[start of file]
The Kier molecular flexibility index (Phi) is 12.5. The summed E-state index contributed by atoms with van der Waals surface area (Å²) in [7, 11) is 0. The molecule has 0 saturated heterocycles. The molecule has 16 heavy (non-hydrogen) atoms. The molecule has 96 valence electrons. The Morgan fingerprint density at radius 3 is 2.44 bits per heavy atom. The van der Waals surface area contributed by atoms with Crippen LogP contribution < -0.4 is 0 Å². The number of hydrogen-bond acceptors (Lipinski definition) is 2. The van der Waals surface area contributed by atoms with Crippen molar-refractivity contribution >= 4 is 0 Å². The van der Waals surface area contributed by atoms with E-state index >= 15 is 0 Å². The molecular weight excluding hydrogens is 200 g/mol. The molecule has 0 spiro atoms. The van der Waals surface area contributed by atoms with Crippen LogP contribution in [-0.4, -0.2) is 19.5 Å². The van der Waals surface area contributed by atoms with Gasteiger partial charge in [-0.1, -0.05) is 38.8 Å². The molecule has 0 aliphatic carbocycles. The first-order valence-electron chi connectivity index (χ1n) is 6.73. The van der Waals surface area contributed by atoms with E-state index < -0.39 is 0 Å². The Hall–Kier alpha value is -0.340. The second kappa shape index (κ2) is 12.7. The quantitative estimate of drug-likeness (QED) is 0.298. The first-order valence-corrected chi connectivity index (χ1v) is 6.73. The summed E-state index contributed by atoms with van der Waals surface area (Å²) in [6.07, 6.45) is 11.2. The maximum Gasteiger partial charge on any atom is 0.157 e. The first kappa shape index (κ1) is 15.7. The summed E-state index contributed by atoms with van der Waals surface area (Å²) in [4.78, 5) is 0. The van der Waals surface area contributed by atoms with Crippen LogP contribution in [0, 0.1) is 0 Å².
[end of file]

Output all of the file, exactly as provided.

The Kier molecular flexibility index (Phi) is 12.5. The summed E-state index contributed by atoms with van der Waals surface area (Å²) in [7, 11) is 0. The molecule has 0 saturated heterocycles. The molecule has 16 heavy (non-hydrogen) atoms. The molecule has 96 valence electrons. The Morgan fingerprint density at radius 3 is 2.44 bits per heavy atom. The van der Waals surface area contributed by atoms with Crippen LogP contribution < -0.4 is 0 Å². The number of hydrogen-bond acceptors (Lipinski definition) is 2. The van der Waals surface area contributed by atoms with Crippen molar-refractivity contribution >= 4 is 0 Å². The van der Waals surface area contributed by atoms with E-state index >= 15 is 0 Å². The molecular weight excluding hydrogens is 200 g/mol. The molecule has 0 spiro atoms. The van der Waals surface area contributed by atoms with Crippen LogP contribution in [-0.4, -0.2) is 19.5 Å². The van der Waals surface area contributed by atoms with Gasteiger partial charge in [-0.1, -0.05) is 38.8 Å². The molecule has 0 aliphatic carbocycles. The first-order valence-electron chi connectivity index (χ1n) is 6.73. The van der Waals surface area contributed by atoms with E-state index < -0.39 is 0 Å². The Hall–Kier alpha value is -0.340. The second kappa shape index (κ2) is 12.7. The quantitative estimate of drug-likeness (QED) is 0.298. The first-order valence-corrected chi connectivity index (χ1v) is 6.73. The summed E-state index contributed by atoms with van der Waals surface area (Å²) in [6.07, 6.45) is 11.2. The maximum Gasteiger partial charge on any atom is 0.157 e. The first kappa shape index (κ1) is 15.7. The summed E-state index contributed by atoms with van der Waals surface area (Å²) in [4.78, 5) is 0. The van der Waals surface area contributed by atoms with Crippen LogP contribution in [0, 0.1) is 0 Å².